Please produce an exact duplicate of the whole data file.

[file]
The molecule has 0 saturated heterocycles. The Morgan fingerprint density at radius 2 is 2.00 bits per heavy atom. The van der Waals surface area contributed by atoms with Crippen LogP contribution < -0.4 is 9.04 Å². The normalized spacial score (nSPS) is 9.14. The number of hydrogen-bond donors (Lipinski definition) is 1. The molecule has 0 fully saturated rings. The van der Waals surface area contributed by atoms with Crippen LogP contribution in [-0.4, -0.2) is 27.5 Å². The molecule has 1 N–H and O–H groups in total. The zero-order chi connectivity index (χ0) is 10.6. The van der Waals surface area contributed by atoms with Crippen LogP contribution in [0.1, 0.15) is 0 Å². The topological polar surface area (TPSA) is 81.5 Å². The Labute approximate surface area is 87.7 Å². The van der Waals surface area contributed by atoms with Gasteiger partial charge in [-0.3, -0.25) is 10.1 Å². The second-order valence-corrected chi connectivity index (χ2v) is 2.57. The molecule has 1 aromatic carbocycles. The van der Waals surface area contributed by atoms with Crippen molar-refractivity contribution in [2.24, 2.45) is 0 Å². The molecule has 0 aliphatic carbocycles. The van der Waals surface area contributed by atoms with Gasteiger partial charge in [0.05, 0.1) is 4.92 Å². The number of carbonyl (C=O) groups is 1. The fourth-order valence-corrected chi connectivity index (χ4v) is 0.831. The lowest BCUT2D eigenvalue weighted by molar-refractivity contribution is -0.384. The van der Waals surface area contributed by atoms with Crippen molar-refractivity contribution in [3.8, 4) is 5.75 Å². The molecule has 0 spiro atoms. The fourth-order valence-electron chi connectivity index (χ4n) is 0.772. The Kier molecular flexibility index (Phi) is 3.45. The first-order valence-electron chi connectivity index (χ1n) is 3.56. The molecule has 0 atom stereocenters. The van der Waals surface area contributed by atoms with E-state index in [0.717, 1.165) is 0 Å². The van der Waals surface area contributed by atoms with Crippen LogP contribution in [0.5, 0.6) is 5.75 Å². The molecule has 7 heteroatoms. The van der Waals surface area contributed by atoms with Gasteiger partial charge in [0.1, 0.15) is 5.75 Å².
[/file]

The molecule has 0 saturated heterocycles. The Morgan fingerprint density at radius 2 is 2.00 bits per heavy atom. The van der Waals surface area contributed by atoms with Crippen LogP contribution < -0.4 is 9.04 Å². The normalized spacial score (nSPS) is 9.14. The number of hydrogen-bond donors (Lipinski definition) is 1. The molecule has 0 fully saturated rings. The van der Waals surface area contributed by atoms with Crippen LogP contribution in [-0.4, -0.2) is 27.5 Å². The molecule has 1 N–H and O–H groups in total. The zero-order chi connectivity index (χ0) is 10.6. The van der Waals surface area contributed by atoms with Crippen LogP contribution in [0.1, 0.15) is 0 Å². The topological polar surface area (TPSA) is 81.5 Å². The Labute approximate surface area is 87.7 Å². The van der Waals surface area contributed by atoms with Gasteiger partial charge in [-0.3, -0.25) is 10.1 Å². The second-order valence-corrected chi connectivity index (χ2v) is 2.57. The molecule has 1 aromatic carbocycles. The van der Waals surface area contributed by atoms with Crippen molar-refractivity contribution in [2.24, 2.45) is 0 Å². The molecule has 0 aliphatic carbocycles. The van der Waals surface area contributed by atoms with Gasteiger partial charge in [0.05, 0.1) is 4.92 Å². The number of carbonyl (C=O) groups is 1. The fourth-order valence-corrected chi connectivity index (χ4v) is 0.831. The lowest BCUT2D eigenvalue weighted by molar-refractivity contribution is -0.384. The van der Waals surface area contributed by atoms with Crippen molar-refractivity contribution in [3.8, 4) is 5.75 Å². The molecule has 0 spiro atoms. The fourth-order valence-electron chi connectivity index (χ4n) is 0.772. The Kier molecular flexibility index (Phi) is 3.45. The first-order valence-electron chi connectivity index (χ1n) is 3.56. The molecule has 0 atom stereocenters. The van der Waals surface area contributed by atoms with E-state index in [0.717, 1.165) is 0 Å². The van der Waals surface area contributed by atoms with Crippen LogP contribution in [0.5, 0.6) is 5.75 Å². The molecule has 7 heteroatoms. The van der Waals surface area contributed by atoms with Gasteiger partial charge in [0.1, 0.15) is 5.75 Å².